Trujillo, Chiclayo and Mancora

Well, at long last, this is going to be my final post about our trip to Peru. It covers the three places on/near to Peru’s northern coast which we visited on our way to Guayaquil in Ecuador to catch our plane back to Panama where “Siga Siga” was waiting.

First of all Trujillo, with its central “Plaza de Armas”- often photographed because of the colourful colonial mansions surrounding it…..

P1040488…..and the mustard “Basilica Menor Catedral”.

P1040491aThe buildings are very well preserved and there are many examples of columned courtyards with delicate wrought ironwork.

P1040494It is famous for being the first Peruvian city to declare Independence from Spain, commemorated by a statue in the main plaza…..

P1040492b….and it is in Trujillo that the “Alianza Popular Revolution Americana” [APRA] workers party was formed. Many of its original members were later massacred and they are remembered in a photographic display inside the headquarters building where party members still congregate.

P1040495bThere was some form of debate/meeting going on whilst we wandered round.

We signed up for what turned out to be a fascinating day out to visit the surrounding pre-Incan Moche and Chimú archaeological sites.

“Huaca Arco Iris” [Rainbow Temple] is one of the best preserved of the Chimú temples…

P1040499a…and as our excellent guide explained, this may have been a fertility temple because in many ancient cultures the rainbow represents rain which is meant to be the bringer of life.

P1040500bBy contrast, much of “Huaca Esmeralda’s” original stonework has been replaced having been severely damaged by El Niño wind, floods and rain following its discovery in 1923. Photographs scattered around the small site depict how it must once have looked…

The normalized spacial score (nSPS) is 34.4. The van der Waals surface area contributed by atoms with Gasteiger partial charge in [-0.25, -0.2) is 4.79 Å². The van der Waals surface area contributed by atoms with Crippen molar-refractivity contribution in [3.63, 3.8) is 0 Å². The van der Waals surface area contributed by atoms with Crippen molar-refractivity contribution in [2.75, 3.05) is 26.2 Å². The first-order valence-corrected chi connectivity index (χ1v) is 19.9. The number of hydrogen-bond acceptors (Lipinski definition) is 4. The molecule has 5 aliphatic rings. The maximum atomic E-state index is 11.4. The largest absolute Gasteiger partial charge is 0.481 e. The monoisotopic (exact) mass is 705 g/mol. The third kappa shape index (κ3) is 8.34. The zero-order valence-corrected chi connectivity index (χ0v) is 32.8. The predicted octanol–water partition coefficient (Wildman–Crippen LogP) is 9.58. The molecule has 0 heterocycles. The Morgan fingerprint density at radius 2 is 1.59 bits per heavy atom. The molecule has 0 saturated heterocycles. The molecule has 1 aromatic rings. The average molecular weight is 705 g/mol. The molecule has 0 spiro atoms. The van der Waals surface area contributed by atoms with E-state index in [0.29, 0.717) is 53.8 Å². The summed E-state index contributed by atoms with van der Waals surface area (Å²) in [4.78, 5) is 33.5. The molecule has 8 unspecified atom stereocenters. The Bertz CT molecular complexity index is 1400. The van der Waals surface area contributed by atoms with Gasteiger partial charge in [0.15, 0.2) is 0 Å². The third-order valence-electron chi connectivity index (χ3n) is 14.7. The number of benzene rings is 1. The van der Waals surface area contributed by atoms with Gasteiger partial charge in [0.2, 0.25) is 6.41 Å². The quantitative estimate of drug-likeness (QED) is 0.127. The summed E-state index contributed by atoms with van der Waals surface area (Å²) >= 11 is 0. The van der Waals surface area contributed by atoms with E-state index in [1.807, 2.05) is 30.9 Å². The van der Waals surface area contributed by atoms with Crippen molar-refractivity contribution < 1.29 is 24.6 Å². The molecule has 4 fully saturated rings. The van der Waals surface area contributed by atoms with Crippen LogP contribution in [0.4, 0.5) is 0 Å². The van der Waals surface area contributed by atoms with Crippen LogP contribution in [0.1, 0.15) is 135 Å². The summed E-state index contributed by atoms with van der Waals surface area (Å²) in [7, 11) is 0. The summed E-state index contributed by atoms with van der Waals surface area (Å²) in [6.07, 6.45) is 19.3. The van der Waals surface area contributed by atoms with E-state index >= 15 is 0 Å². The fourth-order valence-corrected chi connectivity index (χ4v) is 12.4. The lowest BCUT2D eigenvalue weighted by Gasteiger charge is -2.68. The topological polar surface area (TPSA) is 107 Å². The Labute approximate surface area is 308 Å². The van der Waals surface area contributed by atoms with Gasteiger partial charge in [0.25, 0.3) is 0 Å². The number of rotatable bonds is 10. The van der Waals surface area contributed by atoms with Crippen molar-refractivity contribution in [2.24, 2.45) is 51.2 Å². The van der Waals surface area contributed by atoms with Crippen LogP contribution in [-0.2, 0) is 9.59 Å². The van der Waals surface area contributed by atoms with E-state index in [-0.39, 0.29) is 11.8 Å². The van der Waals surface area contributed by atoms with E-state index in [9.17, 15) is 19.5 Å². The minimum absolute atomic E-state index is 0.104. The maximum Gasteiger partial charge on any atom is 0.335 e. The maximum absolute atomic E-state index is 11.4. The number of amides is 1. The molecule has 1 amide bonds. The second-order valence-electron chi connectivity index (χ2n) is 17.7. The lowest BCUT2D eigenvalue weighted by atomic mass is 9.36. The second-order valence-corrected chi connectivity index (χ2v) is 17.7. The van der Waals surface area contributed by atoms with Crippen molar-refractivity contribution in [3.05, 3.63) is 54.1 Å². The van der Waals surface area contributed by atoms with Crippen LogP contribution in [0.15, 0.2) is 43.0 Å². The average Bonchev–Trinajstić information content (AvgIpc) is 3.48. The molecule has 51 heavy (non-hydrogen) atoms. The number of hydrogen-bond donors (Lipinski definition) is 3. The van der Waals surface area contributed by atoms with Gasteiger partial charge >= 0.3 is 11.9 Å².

P1040513a….and there has been some sympathetic reconstruction of the layered temple.

P1040507One bit of original wall remains.

P1040506It was here that we first encountered the Peruvian hairless dog [“Biringos”].

P1040505aVery popular in the northern part of Peru [we didn’t see them anywhere else] this dog has a higher body temperature than normal dogs, feels very warm to touch and was [and still is] used as a kind of hot water bottle – particularly for people with arthritis.

P1040504aStrange looking aren’t they – but all the ones we met were really friendly.

From there we went to the largest, and most often visited Chimú site, “Chan Chan”. Built around AD1300, Chan Chan is the largest pre-Columbian city in the Americas and the largest adobe city in the world. At the height of the Chimú Empire it is estimated to have housed approximately 60,000 inhabitants.

Covering an area of 20sq miles there were ten walled citadels [called Royal Compounds], each containing a royal burial mound filled with vast quantities of offerings – including dozens of sacrificed young women.

Built in the desert…..

P1040522….. but near to the coast, it is full of characteristic carvings which reflect the Chimú’s love of and respect for the sea.

Many of the adobe friezes show waves of fish rippling along the entire length of walls above a line of seabirds [why the fish were above and not below the birds I’m not sure?]

P1040518Maybe its because the fish were of greater importance because much of their diet was seafood.

However, for ceremonial purposes birds were still of importance and decorated the bottom of columns.














Although now mainly eroded, the walls once stood 10 metres [33ft] high and many of them were built in the design of fishing nets.











Like previous pre Incan sites we visited [which, if you are a regular visitor to the blog you may have read about already] such as those built by the Wari, the walls at Chimú are similarly wider at the base than the top……

P1040529…… again demonstrating that the Incans learnt a lot from those who lived in Peru before them.

In the centre of the citadel which we visited [called “Tschudi”] was this small Oasis – a natural water well which provided the drinking water….

P1040528aA visit to the onsite museum gave glimpses of their wealth and use of precious metals….

P1040514a….and their ceramics. [Another depiction of the sea which we really liked – almost the Owl and the Pussycat!]

P1040515aOur lunch stop was at Huanchacho, a small seaside resort. Its defining characteristic is that the local fishermen still use the type of narrow boats made from reeds which are depicted on 2,000 year old Moche pottery.